J. C. Boyd

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J. C. Boyd
1846-1925
Co. K. 40. Ala. Baker
Hood & Stewart's
Div. Trans-Miss.
Full Name: J. C. Boyd
Location: Section:Confederate Field, Section 1 (F)
Row:R  Number:30
Reason for Eligibility: Confederate Veteran 
Birth Date: 1846 
Died: November 23, 1925 
Buried: November 24, 1925 
Confederate Home Roster Information:
Birth Place: Alabama 
Occupation: Farmer 
Marital Status: Widower 
Residence: Sulphur Bluff, Hopkins Co., Texas 
Admitted To Home: January 8, 1924 
Religion: Baptist 
Army: Trans Mississippi 
Division: Hood Stewart's 
Brigade: Baker's 
Regiment: 40th Alabama 
Company:
 

BOYD, JOHN CLAY (1846 ~ 1925). John Clay Boyd, Confederate Veteran, was born in Sumter County, Alabama on March 26, 1846, to John Montgomery Boyd III of South Carolina and Louisa Jane Moore of Alabama.

During the Civil War, John Clay Boyd was mustered into Company K, 40th Alabama Infantry in Baker's Brigade as a private. Boyd was captured as a prisoner of war at Big Shanty, Georgia on June 15, 1864. He joined more than 12,000 other prisoners at Rock Island Prison. The prison was located on the Mississippi River between Davenport, Iowa and Rock Island and Moline, Illinois.

Two months after General Robert E. Lee surrendered at Appomattox Courthouse in Virginia the prison housed 1,112 inmates, including Boyd. He was not released until June 22, 1865. Upon his release, Boyd returned to his home in Alabama.

John Clay Boyd married Louisa Weldon Swain in Alabama. Together they had eight children: Neil Nelson Boyd, William Thomas Boyd, Bernice Boyd, Ladocia (Docilla) Boyd, John Waldon Boyd, James Austin Boyd, Cornelia Boyd, and Norman Boyd who was born in 1893.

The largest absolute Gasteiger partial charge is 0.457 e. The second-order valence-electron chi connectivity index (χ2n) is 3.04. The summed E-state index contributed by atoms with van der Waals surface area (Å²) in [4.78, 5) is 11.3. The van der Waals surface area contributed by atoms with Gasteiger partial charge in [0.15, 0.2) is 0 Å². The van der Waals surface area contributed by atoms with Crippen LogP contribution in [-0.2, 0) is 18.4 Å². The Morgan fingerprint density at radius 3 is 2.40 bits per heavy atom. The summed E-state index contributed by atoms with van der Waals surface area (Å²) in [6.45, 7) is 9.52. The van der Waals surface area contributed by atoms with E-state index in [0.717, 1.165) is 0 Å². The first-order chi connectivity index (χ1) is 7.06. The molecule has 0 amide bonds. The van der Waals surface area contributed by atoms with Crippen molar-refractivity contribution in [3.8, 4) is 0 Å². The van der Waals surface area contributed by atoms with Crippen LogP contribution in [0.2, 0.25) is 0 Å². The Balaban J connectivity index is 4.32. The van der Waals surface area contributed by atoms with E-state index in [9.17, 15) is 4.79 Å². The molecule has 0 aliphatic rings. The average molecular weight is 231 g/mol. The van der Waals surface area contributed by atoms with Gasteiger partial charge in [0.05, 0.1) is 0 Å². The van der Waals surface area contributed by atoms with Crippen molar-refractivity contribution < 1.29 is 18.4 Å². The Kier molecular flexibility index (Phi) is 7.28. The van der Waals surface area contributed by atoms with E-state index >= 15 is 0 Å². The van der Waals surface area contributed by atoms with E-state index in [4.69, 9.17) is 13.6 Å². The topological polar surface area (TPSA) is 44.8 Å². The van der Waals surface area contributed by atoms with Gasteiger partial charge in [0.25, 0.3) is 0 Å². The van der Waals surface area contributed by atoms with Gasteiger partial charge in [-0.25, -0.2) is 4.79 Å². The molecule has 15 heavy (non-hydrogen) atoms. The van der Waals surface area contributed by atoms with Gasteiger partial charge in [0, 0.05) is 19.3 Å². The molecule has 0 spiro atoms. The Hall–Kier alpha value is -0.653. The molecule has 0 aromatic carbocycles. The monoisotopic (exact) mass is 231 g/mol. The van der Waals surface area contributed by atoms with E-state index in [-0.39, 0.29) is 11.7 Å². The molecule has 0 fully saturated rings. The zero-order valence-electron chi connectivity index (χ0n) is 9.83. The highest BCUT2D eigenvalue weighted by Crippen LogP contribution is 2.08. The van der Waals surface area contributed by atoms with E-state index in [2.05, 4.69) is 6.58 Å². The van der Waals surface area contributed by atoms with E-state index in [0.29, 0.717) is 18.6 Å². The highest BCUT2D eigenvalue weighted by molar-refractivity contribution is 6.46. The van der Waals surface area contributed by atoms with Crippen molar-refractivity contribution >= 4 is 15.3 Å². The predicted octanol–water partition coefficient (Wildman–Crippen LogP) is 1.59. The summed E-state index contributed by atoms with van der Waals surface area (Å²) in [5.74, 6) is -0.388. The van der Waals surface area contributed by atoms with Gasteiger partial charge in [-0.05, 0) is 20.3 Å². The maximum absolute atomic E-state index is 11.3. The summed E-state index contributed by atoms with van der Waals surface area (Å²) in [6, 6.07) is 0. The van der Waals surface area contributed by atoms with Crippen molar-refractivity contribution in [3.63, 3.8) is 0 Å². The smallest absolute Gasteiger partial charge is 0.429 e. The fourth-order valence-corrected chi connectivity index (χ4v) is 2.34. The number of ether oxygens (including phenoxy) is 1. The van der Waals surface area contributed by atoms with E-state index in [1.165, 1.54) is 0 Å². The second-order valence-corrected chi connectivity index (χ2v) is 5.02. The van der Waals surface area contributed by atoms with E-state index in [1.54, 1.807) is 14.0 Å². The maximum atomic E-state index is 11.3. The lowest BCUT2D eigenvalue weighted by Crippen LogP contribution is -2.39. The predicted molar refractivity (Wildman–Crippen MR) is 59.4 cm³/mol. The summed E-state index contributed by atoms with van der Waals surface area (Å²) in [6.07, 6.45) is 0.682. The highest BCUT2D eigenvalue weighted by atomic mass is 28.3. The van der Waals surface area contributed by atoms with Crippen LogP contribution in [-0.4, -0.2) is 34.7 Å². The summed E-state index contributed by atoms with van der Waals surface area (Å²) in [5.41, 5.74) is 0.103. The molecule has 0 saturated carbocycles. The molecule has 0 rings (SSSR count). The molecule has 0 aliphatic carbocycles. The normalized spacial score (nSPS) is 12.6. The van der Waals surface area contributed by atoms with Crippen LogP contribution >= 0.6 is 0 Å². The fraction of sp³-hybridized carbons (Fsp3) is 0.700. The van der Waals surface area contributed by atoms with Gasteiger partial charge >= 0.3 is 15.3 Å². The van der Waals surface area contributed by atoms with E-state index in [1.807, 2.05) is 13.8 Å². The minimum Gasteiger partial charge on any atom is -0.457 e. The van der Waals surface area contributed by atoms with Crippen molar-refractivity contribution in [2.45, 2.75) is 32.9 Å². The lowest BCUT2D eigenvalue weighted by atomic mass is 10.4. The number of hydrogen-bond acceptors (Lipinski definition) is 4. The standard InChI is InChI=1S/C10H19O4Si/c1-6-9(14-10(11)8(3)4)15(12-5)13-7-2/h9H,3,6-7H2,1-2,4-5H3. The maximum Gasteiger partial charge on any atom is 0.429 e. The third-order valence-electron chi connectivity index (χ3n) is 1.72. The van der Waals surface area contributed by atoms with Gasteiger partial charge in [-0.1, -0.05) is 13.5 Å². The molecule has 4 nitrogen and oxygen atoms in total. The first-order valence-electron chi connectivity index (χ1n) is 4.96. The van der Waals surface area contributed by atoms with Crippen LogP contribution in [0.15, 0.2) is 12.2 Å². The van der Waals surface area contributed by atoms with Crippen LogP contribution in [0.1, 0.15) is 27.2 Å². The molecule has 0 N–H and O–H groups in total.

In 1893, John Clay Boyd and his family moved to Texas and settled in Hunt County, Greenville, Texas. Boyd, his wife, and four of their children were still living there in 1900, where Boyd worked as a day laborer. In 1911, due to county line changes, they lived in Hopkins County, Sulphur Bluff, Texas. On September 1, 1913, Boyd applied for a Confederate pension and first drew it on December 1, 1913.

Boyd left Texas on September 1, 1922, to visit his sister in Mississippi. He returned to Sulphur Bluff, Texas on August 12, 1923, and remained there until his admittance into the Confederate Men's Home in Travis County, Austin, Texas, on January 8, 1924. By this time, Boyd was a widow.

John Clay Boyd died at the Confederate Men's Home of a cerebral hemorrhage on November 23, 1925, and was interred in the Texas State Cemetery the following day.

Sources: 1850 Sumter County, Alabama Federal Census; 1860 Alabama Federal Census; 1880 Alabama Federal Census; 1900 Hunt County Texas Federal Census; Death Certificate; Confederate Home Roster; Confederate Pension Application 24729; Compiled Service Military Record; www.rootsweb.com/~ilrockis/plac_hist/hist-cp.htm history of Rock Island Prison; and descendant of John Clay Boyd.

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